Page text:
As most space-loving Earthlings sought out Mercury's silhouette against the sun on May 9, one photographer waited in anticipation for something else to cross the sun's bright disk: the International Space Station.
Thierry Legault, a photographer from France, flew thousands of miles to witness the rare event as Mercury crossed in front of the sun. That planetary crossing, known as a transit, won't happen again until 2019, but Legault wanted to capture an even rarer sight: the space station crossing the sun during the transit of Mercury. That juxtaposition would be visible in only three locations: Quebec, Canada; Florida; and the Great Lakes area of the U.S. Legault's final destination took a lot of deliberation, but he settled on the suburbs of Philadelphia where the skies would likely be clear and he could find a quiet space.
The journey was a gamble, Legault said, because the space station crosses the sun in less than a second, meaning any clouds can easily ruin the shot. (Check out more awesome photos of Mercury crossing the sun.)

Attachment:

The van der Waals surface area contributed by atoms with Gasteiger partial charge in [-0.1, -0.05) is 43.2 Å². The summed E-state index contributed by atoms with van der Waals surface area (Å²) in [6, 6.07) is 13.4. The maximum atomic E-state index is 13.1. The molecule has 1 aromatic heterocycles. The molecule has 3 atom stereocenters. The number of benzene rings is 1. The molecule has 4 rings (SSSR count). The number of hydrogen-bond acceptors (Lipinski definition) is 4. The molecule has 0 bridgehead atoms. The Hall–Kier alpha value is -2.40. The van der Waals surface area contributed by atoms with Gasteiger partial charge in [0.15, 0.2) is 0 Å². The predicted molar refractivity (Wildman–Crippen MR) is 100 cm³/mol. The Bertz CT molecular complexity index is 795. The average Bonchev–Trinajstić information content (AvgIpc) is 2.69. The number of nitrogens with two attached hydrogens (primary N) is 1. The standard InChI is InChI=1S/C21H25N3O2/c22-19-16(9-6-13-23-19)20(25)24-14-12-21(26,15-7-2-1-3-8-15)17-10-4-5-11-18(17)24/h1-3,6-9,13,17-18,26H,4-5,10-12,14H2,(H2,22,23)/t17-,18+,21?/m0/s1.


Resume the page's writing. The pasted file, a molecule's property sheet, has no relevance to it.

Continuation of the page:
"Adrenaline flows in the moments before the station flies by — it is a one-shot chance," Legault said in an image description. "I cannot ask the space agencies to turn around so I can try again. Anything can happen."
Legault chose well. The image above includes frames superimposed on each other to show the station's path, with Mercury appearing as the black dot seen toward the bottom of the sun's center. But Lagault was also lucky: Only 10 minutes after he shot the photos, the clouds rolled in.
"Astrophotography is my hobby that I spend many hours on, but even without a camera I encourage everybody to look up at the night sky," he said. "The International Space Station can be seen quite often, and there are many more things to see. It is just a case of looking up at the right time." (You can see more of Legault's astrophotographer at his website here.)
Space.com's Satellite Tracker Map, made by N2YO, shows the current location of the International Space Station and other satellites, and when they'll next pass over your location.
Follow Shannon Hall on Twitter @ShannonWHall. Follow us @Spacedotcom, Facebook and Google+. Original article on Space.com.